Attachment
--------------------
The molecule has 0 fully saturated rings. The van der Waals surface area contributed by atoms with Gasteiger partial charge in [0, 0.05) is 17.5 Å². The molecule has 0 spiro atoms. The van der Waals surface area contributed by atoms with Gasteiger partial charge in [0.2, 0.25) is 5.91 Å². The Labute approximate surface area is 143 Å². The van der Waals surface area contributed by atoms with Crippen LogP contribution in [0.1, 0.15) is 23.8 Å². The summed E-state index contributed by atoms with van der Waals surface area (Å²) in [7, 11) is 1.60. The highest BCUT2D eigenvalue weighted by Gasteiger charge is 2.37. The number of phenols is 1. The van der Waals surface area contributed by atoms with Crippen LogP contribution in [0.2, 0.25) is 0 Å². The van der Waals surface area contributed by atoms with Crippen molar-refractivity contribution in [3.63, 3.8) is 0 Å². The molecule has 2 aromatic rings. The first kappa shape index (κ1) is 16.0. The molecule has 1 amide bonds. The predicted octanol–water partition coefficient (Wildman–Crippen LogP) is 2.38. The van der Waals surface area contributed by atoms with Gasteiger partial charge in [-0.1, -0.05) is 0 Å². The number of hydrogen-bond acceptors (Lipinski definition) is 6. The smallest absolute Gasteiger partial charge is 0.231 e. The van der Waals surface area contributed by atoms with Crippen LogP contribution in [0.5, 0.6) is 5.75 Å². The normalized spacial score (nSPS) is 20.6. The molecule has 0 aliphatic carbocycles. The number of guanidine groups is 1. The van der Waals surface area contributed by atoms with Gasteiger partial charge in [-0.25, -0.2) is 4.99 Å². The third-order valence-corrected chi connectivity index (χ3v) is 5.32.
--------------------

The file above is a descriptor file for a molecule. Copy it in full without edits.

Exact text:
The molecule has 0 fully saturated rings. The van der Waals surface area contributed by atoms with Gasteiger partial charge in [0, 0.05) is 17.5 Å². The molecule has 0 spiro atoms. The van der Waals surface area contributed by atoms with Gasteiger partial charge in [0.2, 0.25) is 5.91 Å². The Labute approximate surface area is 143 Å². The van der Waals surface area contributed by atoms with Crippen LogP contribution in [0.1, 0.15) is 23.8 Å². The summed E-state index contributed by atoms with van der Waals surface area (Å²) in [7, 11) is 1.60. The highest BCUT2D eigenvalue weighted by Gasteiger charge is 2.37. The number of phenols is 1. The van der Waals surface area contributed by atoms with Crippen LogP contribution in [0.2, 0.25) is 0 Å². The van der Waals surface area contributed by atoms with Crippen molar-refractivity contribution in [3.63, 3.8) is 0 Å². The molecule has 2 aromatic rings. The first kappa shape index (κ1) is 16.0. The molecule has 1 amide bonds. The predicted octanol–water partition coefficient (Wildman–Crippen LogP) is 2.38. The van der Waals surface area contributed by atoms with Gasteiger partial charge in [-0.1, -0.05) is 0 Å². The number of hydrogen-bond acceptors (Lipinski definition) is 6. The smallest absolute Gasteiger partial charge is 0.231 e. The van der Waals surface area contributed by atoms with Crippen LogP contribution in [0.5, 0.6) is 5.75 Å². The normalized spacial score (nSPS) is 20.6. The molecule has 0 aliphatic carbocycles. The number of guanidine groups is 1. The van der Waals surface area contributed by atoms with Gasteiger partial charge in [-0.25, -0.2) is 4.99 Å². The third-order valence-corrected chi connectivity index (χ3v) is 5.32.